Gender Separation in “Jury of Her Peers” Susan Glaspell was a woman author that developed a different genre of writing for women in her time period. She was a feminist that broke the silence that women had in the early 1900s, giving an insight into how women thought and were treated. Glaspell wasn’t what was thought to be the typical woman of her time, and she tested the idea of how a woman must act through her writings and achievements. “Her plays, stories, and novels explore universal themes that continue to be vital and challenging to readers and scholars today: themes of American identity, individuality vs. social conformity, the idealism of youth, the compromises of marriage, the disillusionments and hopes of aging” (“About Susan Glaspell.”).
This reductive literary tradition of portraying women as inherently crazy by authors is well explored in the book The Madwomen in the Attic: The Women Writer and the Nineteenth-Century Literary Imagination by Sandra M. Gilbert and Susan Gubar. In their tome of literary criticism, Gilbert and Gubar delve deeply through a feminist rereading of many celebrated 19th century literary works by female (and male) authors and quickly came to see the challenges these female writers encountered and the mechanisms they used as to navigate the confines of such tropes out of the scholarly and literary tools left from their male writer
The Reality of Edna’s Awakening Kate Chopin’s The Awakening was a dramatic novella that was based on society and how Edna was treated, love and independence of finding her true self. The author inputs the theme in a numerous amount of literary devices that include round character, irony and a metaphor to exaggerate the theme. This shows how Edna has two sides to herself; the one that tries to fit into society and another side that the public can see as a swell mother.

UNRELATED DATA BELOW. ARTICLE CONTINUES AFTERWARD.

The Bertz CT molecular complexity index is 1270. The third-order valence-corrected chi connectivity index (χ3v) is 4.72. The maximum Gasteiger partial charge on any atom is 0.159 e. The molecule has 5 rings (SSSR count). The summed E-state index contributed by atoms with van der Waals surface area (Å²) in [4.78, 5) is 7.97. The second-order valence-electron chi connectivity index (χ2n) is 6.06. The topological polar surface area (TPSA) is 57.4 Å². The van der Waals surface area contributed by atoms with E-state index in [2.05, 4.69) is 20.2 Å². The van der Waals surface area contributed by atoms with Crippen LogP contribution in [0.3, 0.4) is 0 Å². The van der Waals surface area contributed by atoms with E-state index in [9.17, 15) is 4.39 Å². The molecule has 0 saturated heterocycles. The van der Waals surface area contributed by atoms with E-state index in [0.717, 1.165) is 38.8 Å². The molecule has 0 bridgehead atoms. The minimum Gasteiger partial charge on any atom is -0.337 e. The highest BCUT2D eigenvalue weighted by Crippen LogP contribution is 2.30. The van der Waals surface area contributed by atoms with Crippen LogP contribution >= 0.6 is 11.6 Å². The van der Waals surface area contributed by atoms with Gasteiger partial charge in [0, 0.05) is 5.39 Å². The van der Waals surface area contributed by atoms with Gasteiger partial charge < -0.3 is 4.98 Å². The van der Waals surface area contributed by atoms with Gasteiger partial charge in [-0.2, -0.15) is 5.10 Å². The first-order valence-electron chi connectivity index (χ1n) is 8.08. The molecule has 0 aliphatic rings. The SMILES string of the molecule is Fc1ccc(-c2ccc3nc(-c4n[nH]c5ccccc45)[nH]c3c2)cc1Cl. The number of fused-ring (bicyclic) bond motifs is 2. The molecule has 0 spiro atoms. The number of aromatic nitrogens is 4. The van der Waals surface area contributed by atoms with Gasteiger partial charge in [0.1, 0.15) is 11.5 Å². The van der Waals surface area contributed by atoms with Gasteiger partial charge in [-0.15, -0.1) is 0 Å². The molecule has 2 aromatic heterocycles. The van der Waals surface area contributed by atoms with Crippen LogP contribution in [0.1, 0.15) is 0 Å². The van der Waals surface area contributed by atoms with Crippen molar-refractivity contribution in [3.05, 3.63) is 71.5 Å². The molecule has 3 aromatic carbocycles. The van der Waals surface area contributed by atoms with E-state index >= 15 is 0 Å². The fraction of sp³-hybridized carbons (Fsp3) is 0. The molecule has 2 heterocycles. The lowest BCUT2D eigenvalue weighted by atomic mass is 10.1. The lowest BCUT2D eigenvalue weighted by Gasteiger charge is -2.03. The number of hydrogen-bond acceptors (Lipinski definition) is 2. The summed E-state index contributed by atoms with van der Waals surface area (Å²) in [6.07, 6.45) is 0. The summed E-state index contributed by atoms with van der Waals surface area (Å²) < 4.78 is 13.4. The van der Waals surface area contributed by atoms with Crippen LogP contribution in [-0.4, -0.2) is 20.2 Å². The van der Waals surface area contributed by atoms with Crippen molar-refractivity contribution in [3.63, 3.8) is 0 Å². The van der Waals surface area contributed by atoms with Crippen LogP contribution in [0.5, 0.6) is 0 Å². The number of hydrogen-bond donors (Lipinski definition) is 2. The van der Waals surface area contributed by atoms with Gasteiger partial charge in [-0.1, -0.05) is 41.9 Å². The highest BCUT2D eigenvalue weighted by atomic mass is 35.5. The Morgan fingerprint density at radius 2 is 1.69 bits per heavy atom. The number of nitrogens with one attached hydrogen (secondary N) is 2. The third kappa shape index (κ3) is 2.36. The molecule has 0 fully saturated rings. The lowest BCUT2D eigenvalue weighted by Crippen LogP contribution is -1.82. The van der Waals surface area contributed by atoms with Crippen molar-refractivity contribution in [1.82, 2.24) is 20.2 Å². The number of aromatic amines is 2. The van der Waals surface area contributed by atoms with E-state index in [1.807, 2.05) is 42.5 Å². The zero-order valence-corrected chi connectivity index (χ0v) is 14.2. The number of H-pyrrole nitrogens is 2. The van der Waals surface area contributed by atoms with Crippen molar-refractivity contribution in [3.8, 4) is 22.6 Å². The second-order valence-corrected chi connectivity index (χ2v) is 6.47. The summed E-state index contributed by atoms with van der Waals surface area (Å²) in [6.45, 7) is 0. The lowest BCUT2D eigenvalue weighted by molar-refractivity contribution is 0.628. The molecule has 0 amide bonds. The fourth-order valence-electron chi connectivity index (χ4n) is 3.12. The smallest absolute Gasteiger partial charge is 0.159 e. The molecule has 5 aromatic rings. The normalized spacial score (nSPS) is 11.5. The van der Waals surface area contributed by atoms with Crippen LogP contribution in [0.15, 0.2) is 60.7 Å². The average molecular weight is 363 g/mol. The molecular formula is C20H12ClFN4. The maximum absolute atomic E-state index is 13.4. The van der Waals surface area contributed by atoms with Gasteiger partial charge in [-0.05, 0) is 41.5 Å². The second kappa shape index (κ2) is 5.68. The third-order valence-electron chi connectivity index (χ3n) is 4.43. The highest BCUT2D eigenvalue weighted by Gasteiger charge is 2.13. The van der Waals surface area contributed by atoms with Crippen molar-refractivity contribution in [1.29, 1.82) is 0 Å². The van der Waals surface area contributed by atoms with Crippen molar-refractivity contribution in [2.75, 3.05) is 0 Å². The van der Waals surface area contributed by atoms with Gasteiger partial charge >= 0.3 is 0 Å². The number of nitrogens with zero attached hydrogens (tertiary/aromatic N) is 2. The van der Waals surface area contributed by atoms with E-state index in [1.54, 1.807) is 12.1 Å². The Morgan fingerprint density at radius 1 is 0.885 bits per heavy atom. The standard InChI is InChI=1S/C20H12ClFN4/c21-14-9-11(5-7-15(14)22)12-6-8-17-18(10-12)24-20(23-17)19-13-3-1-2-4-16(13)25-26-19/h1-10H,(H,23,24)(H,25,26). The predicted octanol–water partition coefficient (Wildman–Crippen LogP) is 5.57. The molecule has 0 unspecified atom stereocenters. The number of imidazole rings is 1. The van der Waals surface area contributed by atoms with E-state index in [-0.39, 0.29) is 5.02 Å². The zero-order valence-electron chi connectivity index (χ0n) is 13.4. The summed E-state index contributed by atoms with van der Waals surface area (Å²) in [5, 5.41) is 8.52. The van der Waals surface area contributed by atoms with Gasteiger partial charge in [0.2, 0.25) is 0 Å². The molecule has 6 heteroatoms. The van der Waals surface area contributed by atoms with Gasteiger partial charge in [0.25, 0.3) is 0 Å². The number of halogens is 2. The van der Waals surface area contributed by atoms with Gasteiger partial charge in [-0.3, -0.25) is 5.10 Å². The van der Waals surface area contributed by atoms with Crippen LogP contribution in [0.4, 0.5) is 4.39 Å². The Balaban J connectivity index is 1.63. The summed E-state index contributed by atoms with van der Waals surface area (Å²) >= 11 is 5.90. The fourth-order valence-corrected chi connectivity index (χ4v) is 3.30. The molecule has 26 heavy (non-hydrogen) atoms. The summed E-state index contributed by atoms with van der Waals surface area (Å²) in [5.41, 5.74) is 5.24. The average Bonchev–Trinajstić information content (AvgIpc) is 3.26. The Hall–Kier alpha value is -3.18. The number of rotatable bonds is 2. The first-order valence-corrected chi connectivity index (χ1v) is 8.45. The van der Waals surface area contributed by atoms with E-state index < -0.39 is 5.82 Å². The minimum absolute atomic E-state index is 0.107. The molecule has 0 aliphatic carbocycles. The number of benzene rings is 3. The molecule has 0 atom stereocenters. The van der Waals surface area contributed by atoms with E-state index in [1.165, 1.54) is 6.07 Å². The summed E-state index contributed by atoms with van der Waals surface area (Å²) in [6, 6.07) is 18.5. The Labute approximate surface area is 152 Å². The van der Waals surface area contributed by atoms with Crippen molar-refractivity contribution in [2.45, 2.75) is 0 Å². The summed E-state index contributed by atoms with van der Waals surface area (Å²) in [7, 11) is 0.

Barbara Leah Harman is the writer behind an analysis on Gaskell’s work that investigates the portrayal of women’s public life in Victorian England. This concept is analysed as it relates to both the historical record as well as the literary record in accordance with several works including North and South. As Harman writes in the beginning of the abstract of her thesis, “In Victorian England, female publicity seems nearly always to have been bad publicity” (Harman 1). Later on in her thesis, Harman develops this point by writing “[Gaskell] investigates both ends of the public/private spectrum: it explores the significance of female public appearance...”. One can identify that the main point that Harman is trying to prove in her essay is this: Participation in public life compromises the clarity of a woman’s position as neutral or disinterested analyst and observer, someone to whom man can turn when he seeks to be guided by “abstract principles of right and wrong.”
Gothic Fiction is a sub-genre of fiction that was introduced in the late eighteenth to early nineteenth century. Gothic fiction focuses on the world of the supernatural clashing with man’s idea of reality. Gothic literature combines the elements of horror, such as death and suspense, as well as romantic elements such as nature and high levels of emotions. These combined create a fearful atmosphere that keeps the reader in suspense throughout the entire novel. Written in the late eighteenth century, the gothic novel Dracula by Bram Stoker uses elements such as the innocent damsel in distress, unexplained threatening weather, and the gloomy isolated castle setting, to maintain an atmosphere of fear and suspense.
Gender in Mary Shelley’s Frankenstein and its 2004 Television Adaptation (2004) Mary Shelley’s Frankenstein: A Modern Prometheus (1795)—a paradox for both gender theorists and filmmakers. A paradox for filmmakers, because most of the book consists of needlessly verbose reflections on natural scenery, emotions, and relationships, with little dramatic tension or any of the other elements that makes for a page-turning thriller; there is conflict, much melodrama, and occasional moments of horror but not enough to maintain much suspense. Nevertheless, Frankenstein appears to be one of the stories most frequently adapted in film, and even more so if one counts films that owe it a debt without giving credit, such as Blade Runner and the recent television
The thematic idea that my group and I were assigned for Romeo and Juliet is gender role in society. This is norms created by society for different genders. Gender role in society is very relevant in the world today, with many people experiencing it in their daily lives. An example of gender role in society is believing that males have to be strong and aggressive, and females have to be petite and do all of the housework. In Romeo and Juliet, gender role in society is evident throughout with arranged marriages, such as Capulet wanting Juliet to marry Paris, and forced household rules, like Juliet not being able to leave her home freely.